Farm & Ranch

Saskatchewan in October

Once upon a time, “back in the days” (last year, in October) when the Greyhound bus still existed, a garter snake slithered out of the way, a pronghorn bounced over a fence, and I happened to step into cactus. This is the beginning of a most auspicious tale … In the days of the Greyhound, …

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Locally grown, raised, harvested, crafted …

The long-running Fireweed community farmers market has grown over the years into a destination event each week, as a multitude of local farmers, vendors and crafters gather to share their products.

Cooking Up a Career

Teresa Kozakewick grew up in Alberta. Raised by a father who had a passion for food, she had always been drawn to cooking. She enjoyed watching her dad cook on special occasions. Now her passion has become a career path. After moving to the Yukon, she enrolled in the Yukon College Culinary Arts program for …

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Home Is Where the Heart Is

In August of 2008, we had ground cleared so we could build a new house. It wouldn’t be very big or fancy, but it would be a clean, dry place to live. You see, the previous winter I had had pneumonia. Which was exacerbated by the mold in the existing house we lived in. It …

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Whitehorse: The Edible City

At the downtown community garden in Whitehorse, a beekeeper tends to the newly built beehive in the fading evening light. Nearby, a gardener waters his small plot of potatoes, beans, and lettuce – a zucchini plant takes up a quarter of his raised bed box. Vegetables grow in plots on the other side of the …

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Here’s Your New Home, Bees

We saw the queen recently. She wasn’t wearing a crown. She was sporting a big blue dot on her thorax though. The Cheshire Beekeepers’ Association, founded in 1899, has great information about queen marking on its website. The queen is much easier to locate in the hive when marked. Queen records are easily kept. Most …

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Winter: A Season for Change

“The more things change the more they stay the same” and “The only constant in life is change” are both very cliche and very true. In some sense farming and gardening means things are staying the same. We usually use the same plot of land and plant the same kinds of vegetables. We also raise …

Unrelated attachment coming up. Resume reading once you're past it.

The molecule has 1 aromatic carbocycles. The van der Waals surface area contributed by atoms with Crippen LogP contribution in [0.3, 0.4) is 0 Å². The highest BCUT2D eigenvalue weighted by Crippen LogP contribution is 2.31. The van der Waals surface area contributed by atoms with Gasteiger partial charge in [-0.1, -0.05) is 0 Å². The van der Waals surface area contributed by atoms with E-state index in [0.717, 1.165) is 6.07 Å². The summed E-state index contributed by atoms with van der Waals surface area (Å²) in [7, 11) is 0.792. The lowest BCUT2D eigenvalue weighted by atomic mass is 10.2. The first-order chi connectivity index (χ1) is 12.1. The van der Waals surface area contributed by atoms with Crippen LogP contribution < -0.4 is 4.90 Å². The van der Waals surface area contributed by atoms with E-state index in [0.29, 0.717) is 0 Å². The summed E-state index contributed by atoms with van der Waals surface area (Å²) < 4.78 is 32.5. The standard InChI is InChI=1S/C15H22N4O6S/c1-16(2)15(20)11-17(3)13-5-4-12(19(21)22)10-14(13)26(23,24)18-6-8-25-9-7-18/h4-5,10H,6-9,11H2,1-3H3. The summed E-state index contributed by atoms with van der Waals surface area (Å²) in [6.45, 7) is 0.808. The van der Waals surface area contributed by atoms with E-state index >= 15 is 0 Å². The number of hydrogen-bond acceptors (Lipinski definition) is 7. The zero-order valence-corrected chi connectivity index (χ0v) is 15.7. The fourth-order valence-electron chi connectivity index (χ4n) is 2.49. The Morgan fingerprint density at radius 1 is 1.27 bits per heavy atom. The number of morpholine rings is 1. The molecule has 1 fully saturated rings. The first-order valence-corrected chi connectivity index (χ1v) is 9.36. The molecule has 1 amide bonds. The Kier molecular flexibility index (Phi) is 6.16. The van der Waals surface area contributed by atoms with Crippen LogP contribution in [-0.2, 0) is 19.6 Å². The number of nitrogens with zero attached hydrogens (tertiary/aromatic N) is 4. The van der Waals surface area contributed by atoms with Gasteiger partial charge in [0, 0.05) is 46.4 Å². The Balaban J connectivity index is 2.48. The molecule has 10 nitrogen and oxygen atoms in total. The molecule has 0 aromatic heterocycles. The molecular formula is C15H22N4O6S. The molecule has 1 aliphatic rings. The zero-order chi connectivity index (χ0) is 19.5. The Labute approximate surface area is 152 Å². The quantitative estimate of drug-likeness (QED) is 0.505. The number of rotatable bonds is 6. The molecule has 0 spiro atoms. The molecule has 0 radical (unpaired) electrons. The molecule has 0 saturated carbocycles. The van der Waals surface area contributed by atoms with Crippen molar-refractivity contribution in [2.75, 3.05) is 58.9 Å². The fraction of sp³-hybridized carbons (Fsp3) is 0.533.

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Chicken and Egg

Smooth and brown, the eggs slip through the machine where they are held up one at a time to the light. The light shines through the shells and illuminates the interior of the egg and then the machine moves the egg down the light so the next egg can be inspected. This process, called candling, …

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Winter is Coming

Over the past few years the gardens have been producing more and more vegetables. So, come fall we start to look for places to store the root crops for the winter. Our main root crops are potatoes and carrots, which need a dark, cool space with a bit of humidity. We have been storing them …

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Fava Beans

One of the biggest animal raising expenses in the Yukon is feed. So I am always on the look out for crops we can grow that will meet the nutritional needs of the animals. When I find something that might work I give it a try in the garden. If it does well, I feed …

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Perennials

In spring, while we wait for the snow to melt, we check on the chives to see if there will be enough for a taste. Once the snow is gone we keep an eye on the rhubarb. This year I was also watching for asparagus to return. Last year I seeded asparagus in a flowerbed …

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A Celebration of Spring

Spring… there is nothing quite like it. Living here in the North, we generally have a long winter followed by a long spring. It seems to take forever to finish melting the snow and warming up the ground. To help keep us going, the pussy willows are out, as well as the crocuses. But to …

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The Real Dirt

A few years ago, a neighbour told me my garden needed to be amended with some dirt. He was referring to the stereotypical black soil that can be purchased from either big-box stores or a local distributor who harvests the soil from old marshland. Neither source promised high nutrients for the vegetable garden. Here in …